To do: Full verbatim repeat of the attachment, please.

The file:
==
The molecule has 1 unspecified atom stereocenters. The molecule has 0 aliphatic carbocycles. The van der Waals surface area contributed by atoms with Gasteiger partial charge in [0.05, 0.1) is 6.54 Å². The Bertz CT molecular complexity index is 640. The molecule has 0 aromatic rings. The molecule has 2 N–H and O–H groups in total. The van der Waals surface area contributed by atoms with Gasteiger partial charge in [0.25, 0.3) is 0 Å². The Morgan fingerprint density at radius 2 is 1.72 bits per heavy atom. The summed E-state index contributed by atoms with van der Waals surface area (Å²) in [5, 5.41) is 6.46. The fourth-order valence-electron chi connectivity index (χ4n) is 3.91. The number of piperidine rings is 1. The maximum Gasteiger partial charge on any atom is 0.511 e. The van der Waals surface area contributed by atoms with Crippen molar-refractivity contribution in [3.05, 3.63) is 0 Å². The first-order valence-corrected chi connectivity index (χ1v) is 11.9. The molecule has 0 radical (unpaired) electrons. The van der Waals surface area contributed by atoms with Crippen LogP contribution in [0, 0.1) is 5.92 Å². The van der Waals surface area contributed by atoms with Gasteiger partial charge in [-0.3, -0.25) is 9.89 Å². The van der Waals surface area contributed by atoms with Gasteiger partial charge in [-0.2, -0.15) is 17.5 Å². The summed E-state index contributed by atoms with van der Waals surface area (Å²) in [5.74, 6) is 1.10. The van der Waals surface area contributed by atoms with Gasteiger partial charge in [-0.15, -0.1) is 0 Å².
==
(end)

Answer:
The molecule has 1 unspecified atom stereocenters. The molecule has 0 aliphatic carbocycles. The van der Waals surface area contributed by atoms with Gasteiger partial charge in [0.05, 0.1) is 6.54 Å². The Bertz CT molecular complexity index is 640. The molecule has 0 aromatic rings. The molecule has 2 N–H and O–H groups in total. The van der Waals surface area contributed by atoms with Gasteiger partial charge in [0.25, 0.3) is 0 Å². The Morgan fingerprint density at radius 2 is 1.72 bits per heavy atom. The summed E-state index contributed by atoms with van der Waals surface area (Å²) in [5, 5.41) is 6.46. The fourth-order valence-electron chi connectivity index (χ4n) is 3.91. The number of piperidine rings is 1. The maximum Gasteiger partial charge on any atom is 0.511 e. The van der Waals surface area contributed by atoms with Crippen molar-refractivity contribution in [3.05, 3.63) is 0 Å². The first-order valence-corrected chi connectivity index (χ1v) is 11.9. The molecule has 0 radical (unpaired) electrons. The van der Waals surface area contributed by atoms with Crippen LogP contribution in [0, 0.1) is 5.92 Å². The van der Waals surface area contributed by atoms with Gasteiger partial charge in [-0.3, -0.25) is 9.89 Å². The van der Waals surface area contributed by atoms with Gasteiger partial charge in [-0.2, -0.15) is 17.5 Å². The summed E-state index contributed by atoms with van der Waals surface area (Å²) in [5.74, 6) is 1.10. The van der Waals surface area contributed by atoms with Gasteiger partial charge in [-0.15, -0.1) is 0 Å².